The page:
The Democratic presidential candidates are a sad lot. Hillary Clinton is clumsily positioning herself inside the left wing of her party. She won’t take questions. Senator Bernie Sanders of Vermont is 73, looks 10 years older, and says a 90 percent income-tax rate would be fine with him. Lincoln Chafee of Rhode Island didn’t run for reelection as governor in 2014 because his approval rating was so low. Jim Webb, the former senator from Virginia, is a better novelist than politician. As a campaigner, he’s invisible.
As former Maryland governor Martin O'Malley emerges as perhaps the most significant threat to Hillary Clinton in her quest for the Democratic nomination for president, the Bill, Hillary, and Chelsea Clinton Foundation may be trying to downplay O'Malley's connections to the organization.
Martin O'Malley's team is teasing supporters in the lead up to an announcement about whether he will run for president of the Untied States. The opening line of an afternoon email to supporters reads, "Is he in or is he out? Will he run or won’t he?"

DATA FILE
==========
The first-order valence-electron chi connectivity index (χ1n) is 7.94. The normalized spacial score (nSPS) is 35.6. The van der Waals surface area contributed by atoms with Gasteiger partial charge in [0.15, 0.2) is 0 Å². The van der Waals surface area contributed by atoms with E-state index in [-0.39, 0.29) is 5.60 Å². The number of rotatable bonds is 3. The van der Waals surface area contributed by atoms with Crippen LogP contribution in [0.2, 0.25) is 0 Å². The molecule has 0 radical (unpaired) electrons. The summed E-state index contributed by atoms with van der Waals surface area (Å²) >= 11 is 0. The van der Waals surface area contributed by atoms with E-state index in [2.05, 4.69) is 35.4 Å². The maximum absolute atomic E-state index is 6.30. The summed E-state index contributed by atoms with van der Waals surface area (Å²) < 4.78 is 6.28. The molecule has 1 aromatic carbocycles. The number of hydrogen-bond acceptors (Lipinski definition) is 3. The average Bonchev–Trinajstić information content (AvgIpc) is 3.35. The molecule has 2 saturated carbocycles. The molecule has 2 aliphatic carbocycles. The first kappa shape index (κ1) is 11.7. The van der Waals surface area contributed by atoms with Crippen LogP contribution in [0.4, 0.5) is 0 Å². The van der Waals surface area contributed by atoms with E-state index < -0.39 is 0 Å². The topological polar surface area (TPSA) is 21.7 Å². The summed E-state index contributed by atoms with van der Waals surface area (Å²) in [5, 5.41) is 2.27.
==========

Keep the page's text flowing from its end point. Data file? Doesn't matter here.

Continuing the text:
"At a time when so many Americans are struggling to get by, Governor O'Malley is considering some bold plans for the future. But, while some tough decisions still need to be made, we can tell you one thing," the message reads.
David Axelrod has some advice for Hillary Clinton: stop doing what you're doing. Of course, Axelrod, a political professional, put it a little more gently today in an interview with CNN.
But his message remains clear: Clinton should meet with voters (something she's hardly doing), be honest (a constant Clintonian struggle), and throw caution to the wind (something her month-long presidential campaign clearly hasn't even bothered to try).